Gender-Based Disparities East/west: Rethinking the Burden of Care in the United States and Taiwan
Bioethics 2007 November; 21(9): 488-499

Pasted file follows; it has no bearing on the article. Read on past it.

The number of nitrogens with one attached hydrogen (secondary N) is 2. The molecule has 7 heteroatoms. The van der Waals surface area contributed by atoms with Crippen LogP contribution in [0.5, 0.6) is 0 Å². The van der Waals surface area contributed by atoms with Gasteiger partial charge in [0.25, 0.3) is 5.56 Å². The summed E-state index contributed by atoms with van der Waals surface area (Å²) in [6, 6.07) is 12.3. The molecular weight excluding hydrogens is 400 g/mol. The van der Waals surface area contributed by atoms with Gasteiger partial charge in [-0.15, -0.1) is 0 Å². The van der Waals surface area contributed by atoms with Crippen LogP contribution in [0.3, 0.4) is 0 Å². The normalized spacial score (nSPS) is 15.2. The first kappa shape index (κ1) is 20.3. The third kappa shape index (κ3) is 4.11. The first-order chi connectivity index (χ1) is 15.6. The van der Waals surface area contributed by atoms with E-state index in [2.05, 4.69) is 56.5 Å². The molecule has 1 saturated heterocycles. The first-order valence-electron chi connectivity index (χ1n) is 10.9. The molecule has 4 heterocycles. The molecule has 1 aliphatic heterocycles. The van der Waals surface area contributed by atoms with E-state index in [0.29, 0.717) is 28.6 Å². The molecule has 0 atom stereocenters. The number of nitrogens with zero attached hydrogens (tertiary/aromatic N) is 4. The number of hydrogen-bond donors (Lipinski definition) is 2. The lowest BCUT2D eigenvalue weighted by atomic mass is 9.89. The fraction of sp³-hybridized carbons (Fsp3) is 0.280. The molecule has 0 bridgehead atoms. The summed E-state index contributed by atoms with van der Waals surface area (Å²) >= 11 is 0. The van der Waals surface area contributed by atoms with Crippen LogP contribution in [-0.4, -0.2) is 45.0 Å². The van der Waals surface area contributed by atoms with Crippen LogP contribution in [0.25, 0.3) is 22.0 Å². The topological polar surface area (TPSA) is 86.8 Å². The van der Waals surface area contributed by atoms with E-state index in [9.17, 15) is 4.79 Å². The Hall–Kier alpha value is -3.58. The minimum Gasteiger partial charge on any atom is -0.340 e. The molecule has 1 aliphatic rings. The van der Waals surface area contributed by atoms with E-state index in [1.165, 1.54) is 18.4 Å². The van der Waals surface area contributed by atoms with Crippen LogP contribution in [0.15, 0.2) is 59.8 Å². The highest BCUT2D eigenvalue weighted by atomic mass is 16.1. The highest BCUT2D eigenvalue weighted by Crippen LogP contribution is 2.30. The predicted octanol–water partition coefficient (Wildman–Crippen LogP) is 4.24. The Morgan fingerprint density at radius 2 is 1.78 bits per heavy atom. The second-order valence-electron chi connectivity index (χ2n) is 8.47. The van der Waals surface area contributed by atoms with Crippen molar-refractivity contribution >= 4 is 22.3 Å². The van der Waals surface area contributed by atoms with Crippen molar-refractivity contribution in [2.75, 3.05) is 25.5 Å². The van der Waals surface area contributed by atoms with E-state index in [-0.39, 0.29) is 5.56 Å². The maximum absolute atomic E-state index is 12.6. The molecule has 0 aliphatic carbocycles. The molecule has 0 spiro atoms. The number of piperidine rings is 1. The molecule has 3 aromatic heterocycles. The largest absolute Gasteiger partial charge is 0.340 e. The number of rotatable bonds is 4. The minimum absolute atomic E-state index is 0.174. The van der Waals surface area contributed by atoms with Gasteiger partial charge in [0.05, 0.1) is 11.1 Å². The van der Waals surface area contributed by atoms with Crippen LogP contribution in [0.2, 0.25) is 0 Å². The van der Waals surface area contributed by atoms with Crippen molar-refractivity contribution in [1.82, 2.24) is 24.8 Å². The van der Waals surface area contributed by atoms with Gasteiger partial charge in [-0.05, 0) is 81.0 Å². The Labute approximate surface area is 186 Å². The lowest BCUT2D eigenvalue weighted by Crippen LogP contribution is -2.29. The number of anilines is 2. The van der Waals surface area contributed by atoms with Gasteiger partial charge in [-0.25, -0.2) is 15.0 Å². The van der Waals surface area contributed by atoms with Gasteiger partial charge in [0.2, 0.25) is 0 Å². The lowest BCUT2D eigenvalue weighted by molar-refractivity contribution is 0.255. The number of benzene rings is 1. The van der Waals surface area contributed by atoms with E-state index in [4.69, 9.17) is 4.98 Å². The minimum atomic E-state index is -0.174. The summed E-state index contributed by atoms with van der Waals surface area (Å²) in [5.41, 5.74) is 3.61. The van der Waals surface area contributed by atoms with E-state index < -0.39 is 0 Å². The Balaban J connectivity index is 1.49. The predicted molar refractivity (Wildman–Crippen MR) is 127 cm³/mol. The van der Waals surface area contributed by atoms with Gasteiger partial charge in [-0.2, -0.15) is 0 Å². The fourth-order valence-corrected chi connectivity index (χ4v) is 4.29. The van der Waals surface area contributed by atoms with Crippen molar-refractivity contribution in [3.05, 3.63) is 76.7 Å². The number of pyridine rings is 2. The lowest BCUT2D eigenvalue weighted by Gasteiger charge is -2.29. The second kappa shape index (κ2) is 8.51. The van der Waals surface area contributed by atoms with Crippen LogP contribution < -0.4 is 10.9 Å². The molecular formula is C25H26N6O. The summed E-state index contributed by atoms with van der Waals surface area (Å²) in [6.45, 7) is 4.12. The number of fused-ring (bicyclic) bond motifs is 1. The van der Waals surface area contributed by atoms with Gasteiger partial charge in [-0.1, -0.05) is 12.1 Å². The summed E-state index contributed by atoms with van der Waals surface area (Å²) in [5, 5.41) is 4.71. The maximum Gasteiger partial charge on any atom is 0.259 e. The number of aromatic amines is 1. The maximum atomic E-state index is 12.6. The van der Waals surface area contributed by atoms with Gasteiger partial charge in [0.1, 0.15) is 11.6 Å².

When feminist bioethicists express concerns about health-related gender disparities, they raise considerations about justice and gender that traditional bioethicists have either not raised or raised somewhat weakly. In this article, I first provide a feminist analysis of long-term healthcare by and for women in the United States and women in Taiwan. Next, I make the case that, on average, elderly US and Taiwanese women fare less well in long-term care contexts than do elderly US and Taiwanese men. Finally, I explore some suggested practical remedies to reduce gender disparities in long-term care contexts.
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